Thursday, November 20, 2008

Singapore Zoo Tiger: He fights tooth and nail to stay alive

GAPS in the first video of cleaner Nordin Montong's mauling by two white tigers at the Singapore Zoo left unanswered a critical question:

Did the 32-year-old have a change of heart after jumping into the enclosure?

Now, a new video has emerged of Thursday's incident from another eye-witness.

And it reveals Mr Nordin's desperate fight to save himself, first by trying to get up and back into the moat, then by kicking one of the two tigers.

Aziz Ansari, 16, who is waiting for his O-levels results, filmed the initial part of the horrific attack with his handphone.

'Initially, he was walking towards the tigers quite willingly,' said Aziz. 'But after the first attack, I think he realised the impact of it.'

The clip started with Aziz and his six friends at the white tiger exhibit joking about how far tigers could jump.

The next shot was of the tigers' enclosure, which showed Mr Nordin wading in the moat, attracting the attention of one, then two tigers, and getting pawed by them.

Mr Nordin was clearly taken by surprise by the ferocity of the attack. His right hand, holding onto a broomstick, was shaking.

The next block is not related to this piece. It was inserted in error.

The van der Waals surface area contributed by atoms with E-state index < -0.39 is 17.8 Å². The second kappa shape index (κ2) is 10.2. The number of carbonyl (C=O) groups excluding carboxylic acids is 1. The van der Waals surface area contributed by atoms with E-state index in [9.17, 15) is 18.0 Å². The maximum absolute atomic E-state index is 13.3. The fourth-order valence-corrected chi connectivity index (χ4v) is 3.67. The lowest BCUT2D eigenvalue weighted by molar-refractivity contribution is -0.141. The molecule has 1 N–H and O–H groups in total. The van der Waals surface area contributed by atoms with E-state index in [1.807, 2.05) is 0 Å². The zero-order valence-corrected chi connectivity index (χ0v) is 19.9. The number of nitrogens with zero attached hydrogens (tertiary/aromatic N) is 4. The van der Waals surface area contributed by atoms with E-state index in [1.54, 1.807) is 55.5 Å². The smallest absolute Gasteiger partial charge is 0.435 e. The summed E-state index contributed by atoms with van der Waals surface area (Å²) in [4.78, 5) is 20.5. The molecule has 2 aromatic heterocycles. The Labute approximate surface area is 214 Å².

Aziz and his friends made repeated calls to Mr Nordin to 'get into the water'.

Mr Nordin seemed to hear them because he made a sudden and desperate attempt to jump back into the water.

But the two tigers were too fast and too strong. Both cats clawed at him with their huge paws and knocked him down onto the stone ledge.

One cat bit the scruff of Mr Nordin's neck to prevent him from escaping and tried to drag him further into the enclosure.

Mr Nordin struggled violently to be free of the cat's grip, even kicking the cat at one point.

Held down

Held down by the powerful cats, he then covered his head with the yellow pail that he was holding.

Then he stopped moving, seemingly paralysed in a foetal position, despite repeated calls by the public for him to get into the water.

The clip, which is just under two minutes long, ended there.

Said Aziz: 'I could see his face and he was shouting and screaming. Then I knew that something terrible had happened.'

He had first thought that Mr Nordin was going to feed the tigers because he was holding onto a pail while in the water.

But when the tigers started attacking him, he realised that this was no show.

Aziz said they shouted themselves hoarse trying to encourage Mr Nordin to escape.

He said: 'I could tell that he (Mr Nordin) was trying to escape. He looked like he had changed his mind.'

AsiaOne, Singapore